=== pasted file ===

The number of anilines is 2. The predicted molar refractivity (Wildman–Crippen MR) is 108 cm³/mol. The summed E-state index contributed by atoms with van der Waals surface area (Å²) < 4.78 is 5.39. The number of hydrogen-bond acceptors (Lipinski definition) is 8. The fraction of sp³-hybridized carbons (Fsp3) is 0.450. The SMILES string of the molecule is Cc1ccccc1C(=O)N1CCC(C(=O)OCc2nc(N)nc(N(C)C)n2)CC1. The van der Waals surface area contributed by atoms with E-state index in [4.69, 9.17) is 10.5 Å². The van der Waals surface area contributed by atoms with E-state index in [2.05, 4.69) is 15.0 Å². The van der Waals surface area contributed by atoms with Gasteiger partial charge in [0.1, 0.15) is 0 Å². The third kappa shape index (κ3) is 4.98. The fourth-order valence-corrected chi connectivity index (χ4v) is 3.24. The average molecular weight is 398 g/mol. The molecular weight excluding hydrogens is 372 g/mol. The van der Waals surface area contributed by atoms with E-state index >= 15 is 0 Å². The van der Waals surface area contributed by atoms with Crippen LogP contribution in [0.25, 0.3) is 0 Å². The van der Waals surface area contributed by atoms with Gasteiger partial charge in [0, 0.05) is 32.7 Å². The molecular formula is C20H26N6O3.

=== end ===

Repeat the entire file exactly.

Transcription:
The number of anilines is 2. The predicted molar refractivity (Wildman–Crippen MR) is 108 cm³/mol. The summed E-state index contributed by atoms with van der Waals surface area (Å²) < 4.78 is 5.39. The number of hydrogen-bond acceptors (Lipinski definition) is 8. The fraction of sp³-hybridized carbons (Fsp3) is 0.450. The SMILES string of the molecule is Cc1ccccc1C(=O)N1CCC(C(=O)OCc2nc(N)nc(N(C)C)n2)CC1. The van der Waals surface area contributed by atoms with E-state index in [4.69, 9.17) is 10.5 Å². The van der Waals surface area contributed by atoms with E-state index in [2.05, 4.69) is 15.0 Å². The van der Waals surface area contributed by atoms with Gasteiger partial charge in [0.1, 0.15) is 0 Å². The third kappa shape index (κ3) is 4.98. The fourth-order valence-corrected chi connectivity index (χ4v) is 3.24. The average molecular weight is 398 g/mol. The molecular weight excluding hydrogens is 372 g/mol. The van der Waals surface area contributed by atoms with E-state index >= 15 is 0 Å². The van der Waals surface area contributed by atoms with Crippen LogP contribution in [0.25, 0.3) is 0 Å². The van der Waals surface area contributed by atoms with Gasteiger partial charge in [0, 0.05) is 32.7 Å². The molecular formula is C20H26N6O3.